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Steve writes:

The scalar product between two vectors is the sum of the product of the components. Let
$$
{\bf u} =\pmatrix{x\cr y\cr z}
$$
Since the components of $\bf v$ are all non-zero I can choose anything for $y$ and $z$ so long as I choose $x= -(2y+3z)$. This is the equation of a plane $P: x+2y+3z=0$, which is perpendicular to the vector ${\bf v}$. This makes sense: the scalar product of two vectors is zero if and only if they are perpendicular to each other.

Next, taking a cross product between two vectors always gives a vector which is perpendicular to the original two vectors. So, I should be able to make any vector perpendicular to ${\bf v}$ by taking cross products. These are all vectors lying in the plane $P$.

To decide which vectors ${\bf u}$ solve ${\bf u}\cdot {\bf v}=0$ for a given vector ${\bf v}$ I need to decide which vectors are perpendicular to ${\bf v}$.

To do this, I could take any linear combination of ${\bf i \times v}, {\bf j \times v}$ and ${\bf j \times v}$

$$
{\bf w} \times {\bf i} = \pmatrix{4\cr 5\cr 6}\times \pmatrix{1\cr 0\cr 0}=\begin{vmatrix} \mathbf{i}&\mathbf{j}&\mathbf{k}\\ 4&5&6\\ 1&0&0\\ \end{vmatrix} = \begin{pmatrix} 0\\ 6\\ -5\ \end{pmatrix}
$$
etc.

From this it seems that I just need to switch 2 non-zero components and change the sign of one of them to make a vector perpendicular to a given vector. In hindsight, this is obvious!

Doug writes:

Solution 2:

Dot $\begin{pmatrix}
1\\
2\\
3\\
\end{pmatrix}$ with a general vector $\begin{pmatrix}
a\\
b\\
c\\
\end{pmatrix}$ and you want to find a,b,c such that a + 2b + 3c = 0, so for example a = -2b - 3c, so there are an infinite number of solutions. Pick any 2 and find the other one, for example c=1,b=1,a=-5.

For the 2nd part, again cross $\mathbf{v}$, using a general vector, and find with the "determinant method":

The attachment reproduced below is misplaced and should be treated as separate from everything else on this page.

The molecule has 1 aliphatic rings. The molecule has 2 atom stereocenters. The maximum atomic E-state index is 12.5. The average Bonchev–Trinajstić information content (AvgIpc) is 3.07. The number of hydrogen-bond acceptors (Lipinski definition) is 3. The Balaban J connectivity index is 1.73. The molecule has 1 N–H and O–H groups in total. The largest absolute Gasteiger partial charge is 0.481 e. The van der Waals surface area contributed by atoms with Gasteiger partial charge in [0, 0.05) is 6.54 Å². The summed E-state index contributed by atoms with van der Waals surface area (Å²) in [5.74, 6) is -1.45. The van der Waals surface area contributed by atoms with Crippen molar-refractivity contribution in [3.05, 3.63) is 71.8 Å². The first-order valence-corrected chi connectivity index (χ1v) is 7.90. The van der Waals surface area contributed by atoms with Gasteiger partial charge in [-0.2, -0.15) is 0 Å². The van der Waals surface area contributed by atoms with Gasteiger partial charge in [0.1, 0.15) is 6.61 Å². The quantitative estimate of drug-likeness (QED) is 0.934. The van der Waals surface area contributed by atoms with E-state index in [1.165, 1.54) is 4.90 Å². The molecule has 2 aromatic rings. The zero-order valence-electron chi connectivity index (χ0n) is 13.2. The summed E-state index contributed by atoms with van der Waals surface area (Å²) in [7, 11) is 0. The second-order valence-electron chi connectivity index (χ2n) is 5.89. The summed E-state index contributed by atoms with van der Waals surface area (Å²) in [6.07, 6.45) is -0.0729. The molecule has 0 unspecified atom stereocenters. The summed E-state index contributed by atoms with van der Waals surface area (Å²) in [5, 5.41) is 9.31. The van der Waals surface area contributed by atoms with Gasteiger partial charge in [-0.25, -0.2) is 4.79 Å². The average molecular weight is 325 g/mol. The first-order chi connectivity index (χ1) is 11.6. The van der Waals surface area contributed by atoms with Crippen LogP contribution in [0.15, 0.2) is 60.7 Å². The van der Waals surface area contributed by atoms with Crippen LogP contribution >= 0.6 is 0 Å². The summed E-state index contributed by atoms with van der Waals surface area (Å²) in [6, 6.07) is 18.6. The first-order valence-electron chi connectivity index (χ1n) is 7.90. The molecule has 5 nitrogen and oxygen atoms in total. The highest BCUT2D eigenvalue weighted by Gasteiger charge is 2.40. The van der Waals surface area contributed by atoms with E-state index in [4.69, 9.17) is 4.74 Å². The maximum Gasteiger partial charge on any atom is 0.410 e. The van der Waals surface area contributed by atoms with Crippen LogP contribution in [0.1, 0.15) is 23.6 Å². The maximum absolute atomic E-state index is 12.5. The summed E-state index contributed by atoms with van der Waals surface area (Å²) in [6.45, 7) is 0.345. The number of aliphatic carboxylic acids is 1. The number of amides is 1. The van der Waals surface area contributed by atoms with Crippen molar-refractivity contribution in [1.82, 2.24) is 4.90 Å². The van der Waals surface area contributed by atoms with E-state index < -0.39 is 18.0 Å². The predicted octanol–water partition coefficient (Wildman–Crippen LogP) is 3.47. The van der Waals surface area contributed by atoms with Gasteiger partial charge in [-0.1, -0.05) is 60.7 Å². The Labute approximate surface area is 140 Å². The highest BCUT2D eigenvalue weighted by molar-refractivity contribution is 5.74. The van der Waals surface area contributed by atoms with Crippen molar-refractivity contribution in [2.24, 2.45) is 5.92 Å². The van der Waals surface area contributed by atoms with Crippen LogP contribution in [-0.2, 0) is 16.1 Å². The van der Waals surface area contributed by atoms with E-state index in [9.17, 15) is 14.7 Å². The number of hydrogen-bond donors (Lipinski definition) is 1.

$$\begin{vmatrix}
\mathbf{i}&\mathbf{j}&\mathbf{k}\\
1&2&3\\
a&b&c\\
\end{vmatrix} = \begin{pmatrix}
2c-3b\\
3a-c\\
b-2a\\
\end{pmatrix},$$ so again you can choose a,b,c such that this is satisfied, and there are an infinite number of possibilities.

To quickly create a vector $\mathbf{u}$ such that $\mathbf{u}\cdot\mathbf{v} = \mathbf{0}$, I first looked at the general case with vectors $\begin{pmatrix}
a\\
b\\
c\\
\end{pmatrix}$ and $\begin{pmatrix}
d\\
e\\
f\\
\end{pmatrix}$ so ad+be+cf = 0, so I could choose any 2 numbers e & f, then calculate $d = \frac{-(be+cf)}{a}$. But we want to do this "quickly", so we might simplify $e=f=-1$, which gives $$ \mathbf{u} = \begin{pmatrix}
x\\
-1\\
-1\\
\end{pmatrix},$$ where $x = \frac{b+c}{a}$.

However, when I tried this solution on the examples given, I found that with the final example, there was a divide by zero error.

To get round this, we instead add a caveat to the algorithm to swap a,b,c to ensure that there is a non-zero denominator. So in the final case, we set $y = \frac{a+c}{b} = 0 \Rightarrow \begin{pmatrix}
0\\
1\\
0\\
\end{pmatrix}\cdot\begin{pmatrix}
-1\\
0\\
-1\\
\end{pmatrix} = 0$.

In general, the cross product of two vectors is: $$\begin{pmatrix}
a\\
b\\
c\\
\end{pmatrix}\times\begin{pmatrix}
d\\
e\\
f\\
\end{pmatrix} = \begin{pmatrix}
bf-ce\\
cd-af\\
ae-bd\\
\end{pmatrix}$$ so if we let f=e=0, and d=1, then $\mathbf{w} = \begin{pmatrix}
0\\
c\\
-b\\
\end{pmatrix}$ is always the result of crossing $\mathbf{v}$ with $\begin{pmatrix}
1\\
0\\
0\\
\end{pmatrix}$, for example, which is probably the most efficient method of calculating this. 

 

 

Solution 1:

Under development


${\bf u}\cdot {\bf v}=\pmatrix {u_1\cr u_2\cr u_3}\cdot\pmatrix{1\cr 2\cr 3}$= $u_1 + 2u_2 + 3u_3$ =0